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Publication Number:  FHWA-HRT-17-002     Date:  January/February 2017
Publication Number: FHWA-HRT-17-002
Issue No: Vol. 80 No. 4
Date: January/February 2017

 

Peering Into The Crystal Ball

by Heather Marie Rose

Looking back at the past and understanding the trends that are emerging today can provide clues to the future of transportation.

The shared use of bicycles like these being accessed at an urban station is an innovative emerging trend in transportation.
The shared use of bicycles like these being accessed at an urban station is an innovative emerging trend in transportation.

Last year marked the centennial of the Federal Aid Road Act of 1916 and the 50th anniversary of the U.S. Department of Transportation. Looking back over those 100 years, the transportation system of today bears little resemblance to that of 1916. Looking forward, a reasonable assumption is that past transformations suggest the magnitude of change that is likely to occur over the next 50 years.

Roadways, pathways, rails, and air travel will perhaps be worlds apart from today’s transportation system and differ in ways that are difficult to imagine. In many respects, however, the seeds of coming changes are visible in the trends that are emerging now. Identifying and interpreting those emerging trends can help transportation policymakers and decisionmakers plan for the future. For example, the Federal Highway Administration’s Office of Transportation Policy Studies uses data, expertise, and models to look back at the past, understand the here and now, and forecast which trends are shaping transportation’s future and in what ways.

“Helping transportation decisionmakers determine how emerging trends will factor into future transportation needs is central to FHWA’s mission,” explains Mary Beth Zimmerman, director of the FHWA Office of Transportation Policy Studies.

With the pace of change in technology today, the identification of emerging trends can be challenging--especially pinpointing those that influence some aspect of transportation and are likely to have lasting impacts. Sometimes the implications of change are obvious. Other times, changes are more subtle or seemingly unrelated. Identifying the trends that matter is the first step.

Analyzing data is central to identifying and interpreting trends. Data series, which permit the examination of data over time, are even more critical to identifying emerging trends. Looking at both the influencers (inputs) and the travel indicators (outputs) helps to identify trends and the size and direction of those trends. For example, demographics and climate change are among the inputs, while vehicle ownership and miles driven are among the outputs.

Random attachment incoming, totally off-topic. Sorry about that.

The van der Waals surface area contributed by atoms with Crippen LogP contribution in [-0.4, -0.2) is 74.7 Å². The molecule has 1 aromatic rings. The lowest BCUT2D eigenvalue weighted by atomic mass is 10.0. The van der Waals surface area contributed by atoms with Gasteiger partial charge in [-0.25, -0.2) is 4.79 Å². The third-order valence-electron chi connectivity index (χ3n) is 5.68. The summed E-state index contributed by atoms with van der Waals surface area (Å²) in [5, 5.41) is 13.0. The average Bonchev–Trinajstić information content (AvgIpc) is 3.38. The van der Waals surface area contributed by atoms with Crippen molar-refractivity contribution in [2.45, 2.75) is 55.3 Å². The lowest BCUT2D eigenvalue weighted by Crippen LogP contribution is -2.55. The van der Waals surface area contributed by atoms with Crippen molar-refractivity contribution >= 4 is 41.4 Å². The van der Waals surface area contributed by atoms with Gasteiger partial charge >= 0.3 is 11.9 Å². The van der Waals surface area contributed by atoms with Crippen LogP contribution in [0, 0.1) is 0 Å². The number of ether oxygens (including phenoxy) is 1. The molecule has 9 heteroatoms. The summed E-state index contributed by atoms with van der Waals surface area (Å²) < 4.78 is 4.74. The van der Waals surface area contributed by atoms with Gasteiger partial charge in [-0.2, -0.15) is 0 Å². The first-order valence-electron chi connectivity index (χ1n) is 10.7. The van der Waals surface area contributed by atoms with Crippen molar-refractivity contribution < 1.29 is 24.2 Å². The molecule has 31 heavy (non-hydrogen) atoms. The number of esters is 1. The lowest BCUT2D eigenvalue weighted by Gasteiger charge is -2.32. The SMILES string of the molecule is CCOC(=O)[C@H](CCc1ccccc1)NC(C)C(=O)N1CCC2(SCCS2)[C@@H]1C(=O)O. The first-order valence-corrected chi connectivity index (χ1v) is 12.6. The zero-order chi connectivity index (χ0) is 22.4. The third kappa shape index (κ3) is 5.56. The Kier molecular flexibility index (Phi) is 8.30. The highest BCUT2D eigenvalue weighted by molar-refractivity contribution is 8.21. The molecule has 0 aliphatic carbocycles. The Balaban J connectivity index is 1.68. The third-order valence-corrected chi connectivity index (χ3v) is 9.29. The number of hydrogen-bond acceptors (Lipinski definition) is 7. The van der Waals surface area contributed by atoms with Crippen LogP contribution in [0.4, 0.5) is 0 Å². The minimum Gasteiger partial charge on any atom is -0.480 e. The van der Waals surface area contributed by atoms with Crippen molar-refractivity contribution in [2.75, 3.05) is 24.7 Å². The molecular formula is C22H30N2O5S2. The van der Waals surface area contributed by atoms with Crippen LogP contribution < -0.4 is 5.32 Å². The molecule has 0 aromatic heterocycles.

“Understanding and interpreting emerging trends is necessary to assess the magnitude and direction of the change, as well as its permanency, cause, and potential impacts on transportation,” says Associate Administrator David Howard of the FHWA Office of Policy and Governmental Affairs. “Often this involves complex analysis and modeling. Other times it is as simple as looking at the data in the context of what is already known.”

Looking Back

Travel occurs for many reasons. People travel to and from work, to doctors, on vacation, and to school. Goods ship to and from warehouses, ports, farms, factories, and retail stores. Against this backdrop of the movement of people and goods across the United States, change is also taking place in the population, economy, land use, and technology.

Important travel measures, such as trip rates, mode share, travel party size, and average trip distance, do not change significantly from year to year, for the most part. During some periods, however, changes of a greater magnitude have created significant alterations in how, when, and why people travel. Sometimes these transformations have been spurred by system improvements, but other times change is driven by economic and social factors.

The construction of the Nation’s highway system offers an example of a major shift in travel demand caused by system improvements. Major changes occurred as surface transportation in the United States expanded from dirt roads with few route options to a modern system of connected streets, highways, and, in the 1950s and 1960s, interstates.

For an example of the impact of social changes, consider the rise in vehicle miles traveled (VMT) during the 1970s and 1980s as the employment rate among women soared to unprecedented levels. More recently, social, demographic, and technological factors are creating rapid changes in certain aspects of transportation, including its funding, modal options, and system management.

The rise in VMT is an example of a trend influenced by economic factors. Since World War II, vehicle travel has been growing steadily and consistently, except for brief interruptions due to major wars, recessions, or oil crises. A significant decline occurred in November 2007 because of the Great Recession. The permanency of this trend was at first unclear, and many experts forecast a new, lasting downward trend in vehicle travel. Because VMT is strongly related to personal income, how much of the decline was due to recessionary influences is unclear, versus how much represented a real shift in car dependency. The answer has perhaps revealed itself in the data from 2016. VMT rebounded that year, surpassing its 2007 peak, and is currently growing toward new record highs.

One trend that could have significant implications for policy, planning, and funding allocations is the increasing urbanization of the U.S. population. The rise in urban living is an example of a trend that is largely misinterpreted. Using the census definition of a metropolitan statistical area (MSA), the population of the United States is becoming more urbanized. However, the growth of the MSA population does not necessarily equate to growth in urban population. The MSA census areas include urban cores, but they also contain suburban counties and small towns.